I know at 2 p.m., I’m most likely just coming down from the caffeine high I’ve had all morning. It is pretty much exactly the same time I’m going to Javas or Artesano’s on campus, to grab my second fix. While I’m usually able to fall asleep, there have been times I’ve laid awake until 3 a.m. You can only imagine what the next day is like.
Others have had a similar experience.
“I had two jobs, was studying engineering, and basically just wasn’t sleeping,” Michelle Lafica, a recent graduate of The University at Buffalo from Fairport, who also became a coffee addict while in school, said.
However, coffee wasn’t the only thing keeping her from sleep.
“Even when I didn’t have things to do, I couldn’t sleep because I was so stressed out,” Lafica said.
So what can be done to ease stress and increase sleep for college students?
At this point, I don’t see myself giving up caffeine anytime soon. My co-workers and I have even begun to beg our boss to buy a Keurig for our office. If all goes my way, I’ll soon be drinking more coffee than ever. Who needs sleep when you have books to read, definitions to memorize, and papers to write? They always say you can sleep when you’re dead.
But hopefully there’s an endless supply of coffee in the “real world.”
“So where is your hometown?”
This is the most common question people ask me. While it sounds like a simple question for most people, my response can be lengthy. Even though I was born in Indonesia, I’ve always seen Singapore as my home. The 16 years spent growing up in the red dot island (aside from travelling to 15 other countries and more than 50 cities) somehow turned me into a third culture kid. This is probably why I’m always quick in adapting to the local culture.
Just two weeks ago, I went to Mary’s Place Outreach to work on a photo essay for class. During my time there I met student volunteers from the Malaysian Student Association at RIT. It began as a simple interview with two students, inquiring about their involvement in volunteer work. When I started speaking in Malay, it turned into a friendly networking session with the rest of the Malaysian students.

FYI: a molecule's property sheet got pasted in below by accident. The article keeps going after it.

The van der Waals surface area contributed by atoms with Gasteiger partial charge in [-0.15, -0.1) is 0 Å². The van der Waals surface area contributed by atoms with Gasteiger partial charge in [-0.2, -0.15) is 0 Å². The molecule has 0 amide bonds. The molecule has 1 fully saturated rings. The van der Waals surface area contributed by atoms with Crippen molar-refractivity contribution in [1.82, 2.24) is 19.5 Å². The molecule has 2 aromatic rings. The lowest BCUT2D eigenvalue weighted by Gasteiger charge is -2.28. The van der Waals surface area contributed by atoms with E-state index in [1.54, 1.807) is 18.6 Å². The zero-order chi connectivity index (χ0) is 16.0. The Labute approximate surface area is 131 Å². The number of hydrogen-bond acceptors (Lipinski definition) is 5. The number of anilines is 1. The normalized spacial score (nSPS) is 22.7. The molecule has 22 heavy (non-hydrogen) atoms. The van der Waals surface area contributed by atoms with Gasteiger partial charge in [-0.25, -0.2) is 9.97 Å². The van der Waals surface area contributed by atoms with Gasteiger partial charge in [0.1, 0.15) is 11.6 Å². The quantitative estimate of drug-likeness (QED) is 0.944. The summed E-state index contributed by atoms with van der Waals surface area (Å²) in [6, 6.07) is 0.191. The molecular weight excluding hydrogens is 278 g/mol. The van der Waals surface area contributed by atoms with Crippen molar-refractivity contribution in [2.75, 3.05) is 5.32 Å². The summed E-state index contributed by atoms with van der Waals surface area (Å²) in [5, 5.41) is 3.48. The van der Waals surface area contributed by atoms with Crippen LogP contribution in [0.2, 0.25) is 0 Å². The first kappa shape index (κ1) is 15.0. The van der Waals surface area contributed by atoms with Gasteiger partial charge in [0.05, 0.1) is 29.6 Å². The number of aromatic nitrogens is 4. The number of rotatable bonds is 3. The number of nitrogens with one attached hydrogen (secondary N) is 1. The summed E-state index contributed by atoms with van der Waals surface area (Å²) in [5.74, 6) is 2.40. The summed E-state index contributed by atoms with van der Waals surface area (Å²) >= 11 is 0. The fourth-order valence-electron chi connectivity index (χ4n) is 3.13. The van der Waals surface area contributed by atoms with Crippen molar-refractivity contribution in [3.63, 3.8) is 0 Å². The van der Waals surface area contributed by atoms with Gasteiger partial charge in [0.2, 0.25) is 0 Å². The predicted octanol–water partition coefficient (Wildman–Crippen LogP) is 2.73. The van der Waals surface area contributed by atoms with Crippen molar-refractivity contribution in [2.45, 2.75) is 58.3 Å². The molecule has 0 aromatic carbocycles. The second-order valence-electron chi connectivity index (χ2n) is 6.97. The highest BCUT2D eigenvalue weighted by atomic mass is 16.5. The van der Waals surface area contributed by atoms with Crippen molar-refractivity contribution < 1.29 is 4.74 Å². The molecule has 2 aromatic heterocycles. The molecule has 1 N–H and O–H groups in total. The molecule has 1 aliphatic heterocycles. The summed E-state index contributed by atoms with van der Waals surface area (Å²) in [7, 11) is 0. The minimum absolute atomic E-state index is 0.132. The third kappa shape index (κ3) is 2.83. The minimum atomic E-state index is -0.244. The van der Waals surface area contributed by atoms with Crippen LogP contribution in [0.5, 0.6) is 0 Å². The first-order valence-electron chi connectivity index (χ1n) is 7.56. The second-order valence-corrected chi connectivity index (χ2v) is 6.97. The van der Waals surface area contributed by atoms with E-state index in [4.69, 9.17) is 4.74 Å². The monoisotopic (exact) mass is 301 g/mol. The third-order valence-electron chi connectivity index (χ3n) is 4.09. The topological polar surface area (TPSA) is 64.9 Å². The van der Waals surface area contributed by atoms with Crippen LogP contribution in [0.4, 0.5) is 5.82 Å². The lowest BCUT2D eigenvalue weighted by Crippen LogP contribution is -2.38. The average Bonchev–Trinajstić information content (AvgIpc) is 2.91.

One of the interesting things I found from our conversation was how we overcome misunderstandings from our faraway hometown.
“There’s a common perception that Asian students who study abroad will abandon their heritage just because we live in a liberal country,” Sofiah Nor Wirah, 22, a third year molecular bioscience and biotechnology student at RIT, said.
Having been thrust into various cultures, the ensuing years brought a roller coaster of emotions and events. While I’ve lost touch with the festivities back at home, the past two years of living in the United States encouraged me to embrace new cultures from various communities. And the new opportunities and new friendships that I gained over the last 18 months have taught me to be more open-minded and compassionate. For instance, people here still make an effort to give back to their community despite the economic downturn. This is something that’s rarely seen back at home, and it serves as an important reminder that life is more than having a successful career and marriage.
Maizatul Mahmud, 23, a fourth year molecular bioscience and biotechnology major, highlighted the amorphous nature of education.
“People need to understand that education is not just confined within the classrooms, but [it] also teaches you to be more independent,” Mahmud said. “Meeting new people also opened up my mind that life over here isn’t as simple as it seems.”
I can relate to Nor Wirah and Mahmud’s accounts because I’ve lost quite a number of friends back at home over this issue. But do I feel any regrets? Nope. I know that I still have a long way to go in life and I’m nowhere ready to give up on exploring the world outside my own home, or comfort zone.
Each Sunday morning, almost without fail, my Facebook and Twitter feeds are flooded with updates about my friends’ weekends. As I view pictures of them holding their red Solo Cups, I can’t help but wonder if they had given any thought as to who might see this photo before they uploaded it.
When I was a student at a community college we never spoke about social media in my classes, yet during my first class at RIT I learned that we would be graded on how we used Twitter throughout the quarter. Since then, I have taken several classes where the importance of creating a professional online presence has been drilled into my head.